There is a small town, Port Elizabeth, at the head of the bay.  It has a secure dinghy dock, and the town appears to be built to accommodate its visiting boaters.  We found a few small grocery stores, and their prices were shocking.  But this is the best provisioning we will find for a while, so we had to buck up and pay the going rate.  (Bud is delighted to learn that it is much cheaper to drink good rum than lousy beer.)  We visited the local chandlery and made our obligatory donation.

Exploring the cayes by dinghy

We had planned to leave after two nights, but the wind was blowing 33 knots in the bay on our third morning.  So we decided to stay one more day.  We just hung around the boat and did chores.  A relaxing day.

On March 21, we motored eight miles around the west end of the island and back to the southeast corner.  We were headed to Friendship Bay.

Out near the western tip is an interesting housing development called Moonhole.  These are houses built out of rocks without straight lines or right angles.  They follow the contours of the hill, and they appear to be rockpiles.  Most do not have windows, and none have electricity.  A unique development.

There was also a seemingly recent shipwreck on the western tip of the island.  This was a fishing boat that went aground between the point and a small off lying islet.  We don’t know the story of what happened.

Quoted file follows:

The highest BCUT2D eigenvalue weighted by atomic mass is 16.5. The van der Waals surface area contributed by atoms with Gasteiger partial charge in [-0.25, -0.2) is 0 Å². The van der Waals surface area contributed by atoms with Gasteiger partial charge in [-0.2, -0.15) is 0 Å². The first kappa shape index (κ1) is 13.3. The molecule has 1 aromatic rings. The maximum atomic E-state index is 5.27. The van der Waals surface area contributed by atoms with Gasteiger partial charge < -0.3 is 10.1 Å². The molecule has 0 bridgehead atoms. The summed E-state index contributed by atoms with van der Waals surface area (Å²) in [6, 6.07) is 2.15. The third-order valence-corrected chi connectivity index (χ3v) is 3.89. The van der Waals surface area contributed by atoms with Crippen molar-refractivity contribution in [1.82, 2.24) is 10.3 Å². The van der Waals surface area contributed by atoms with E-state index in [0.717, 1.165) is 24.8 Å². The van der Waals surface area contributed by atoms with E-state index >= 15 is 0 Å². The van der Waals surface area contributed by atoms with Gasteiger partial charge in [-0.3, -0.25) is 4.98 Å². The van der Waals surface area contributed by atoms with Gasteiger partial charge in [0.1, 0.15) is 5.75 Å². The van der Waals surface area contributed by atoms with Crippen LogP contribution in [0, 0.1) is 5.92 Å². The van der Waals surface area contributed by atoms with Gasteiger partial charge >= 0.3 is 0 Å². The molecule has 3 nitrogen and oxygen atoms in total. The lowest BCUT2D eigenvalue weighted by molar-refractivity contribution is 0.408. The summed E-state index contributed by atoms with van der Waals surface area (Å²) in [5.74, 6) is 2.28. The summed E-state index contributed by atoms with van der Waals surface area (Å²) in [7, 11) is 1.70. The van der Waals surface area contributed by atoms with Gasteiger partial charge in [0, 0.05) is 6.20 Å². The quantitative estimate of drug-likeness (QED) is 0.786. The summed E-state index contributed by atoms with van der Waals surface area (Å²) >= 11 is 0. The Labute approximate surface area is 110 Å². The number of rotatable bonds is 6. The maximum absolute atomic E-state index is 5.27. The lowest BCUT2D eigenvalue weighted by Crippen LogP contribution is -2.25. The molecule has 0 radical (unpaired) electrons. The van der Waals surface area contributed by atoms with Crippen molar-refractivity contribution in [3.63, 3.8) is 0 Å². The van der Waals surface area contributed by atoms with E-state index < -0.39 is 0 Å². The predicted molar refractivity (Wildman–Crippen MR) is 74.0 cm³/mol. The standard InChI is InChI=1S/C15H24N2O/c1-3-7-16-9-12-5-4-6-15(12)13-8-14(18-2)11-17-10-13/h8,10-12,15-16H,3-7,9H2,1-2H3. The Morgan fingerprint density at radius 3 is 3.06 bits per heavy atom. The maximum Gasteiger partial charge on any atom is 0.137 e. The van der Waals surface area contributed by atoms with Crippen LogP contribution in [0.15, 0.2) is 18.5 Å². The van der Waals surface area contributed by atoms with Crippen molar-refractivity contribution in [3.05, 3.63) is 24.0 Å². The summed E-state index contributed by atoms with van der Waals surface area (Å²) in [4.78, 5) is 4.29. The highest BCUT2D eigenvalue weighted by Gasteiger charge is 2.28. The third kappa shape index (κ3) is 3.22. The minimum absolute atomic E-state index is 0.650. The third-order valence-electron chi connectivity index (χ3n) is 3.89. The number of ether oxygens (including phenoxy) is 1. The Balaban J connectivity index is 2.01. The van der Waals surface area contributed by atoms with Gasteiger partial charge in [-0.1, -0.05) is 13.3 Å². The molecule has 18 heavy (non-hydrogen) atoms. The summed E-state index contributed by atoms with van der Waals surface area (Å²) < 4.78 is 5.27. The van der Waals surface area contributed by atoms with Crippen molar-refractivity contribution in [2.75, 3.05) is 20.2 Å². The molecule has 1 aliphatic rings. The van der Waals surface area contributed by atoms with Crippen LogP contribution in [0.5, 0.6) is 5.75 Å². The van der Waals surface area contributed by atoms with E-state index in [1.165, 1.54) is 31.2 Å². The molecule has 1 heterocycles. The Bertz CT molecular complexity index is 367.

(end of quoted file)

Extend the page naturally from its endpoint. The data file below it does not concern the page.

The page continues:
Nice beaches at Tobago Cayes

As we were approaching Friendship Bay, we had to pass between a few rocky islets.  Petit Nevis was to starboard, and Semplers Cay was to port.  As we were approaching the narrow pass, a small local fishing boat approached us.  He had lobster for sale.  We had 25 EC (slightly less than $10 USD) handy, and we did not have time to go below and get more money, so we offered to buy what he would give us for that amount.  We got two beautiful lobsters.

There is a lot of grass on the bottom in Friendship Bay, so it took us a few tries to get securely anchored.  But when secure, we had fresh lobster for lunch.  Delicious!

An interesting bit about Bequia is that the locals are legally allowed to hunt and kill four humpback whales per year.  The old whaling station was on Petit Nevis, and they now slaughter and process them on Semplers Cay.  We were very pleased that there were no dead whales being processed while we were there.

In fact, there was not much at all going on in this bay.  There are two resorts, but one has been closed for a few years.  And although there are a few local houses built around the bay, we did not see any activity in any of them.  It felt quite desolate.  Just us and the roll.

The roll in this bay was terrible.  We put out the flopper-stopper, and we still rolled uncomfortably.  It was tolerable, but it was not comfortable.

Because of the high crime incidence throughout the Caribbean, cruisers are advised against anchoring by themselves in any anchorage.  We had other boats come in our first night there.  There were four or five of us.  But we were the only boat there on our second night.  That is not a good situation in any Caribbean anchorage, and it was a bit eerie in this desolate place.  But we did not have any nocturnal visitors, and all was well.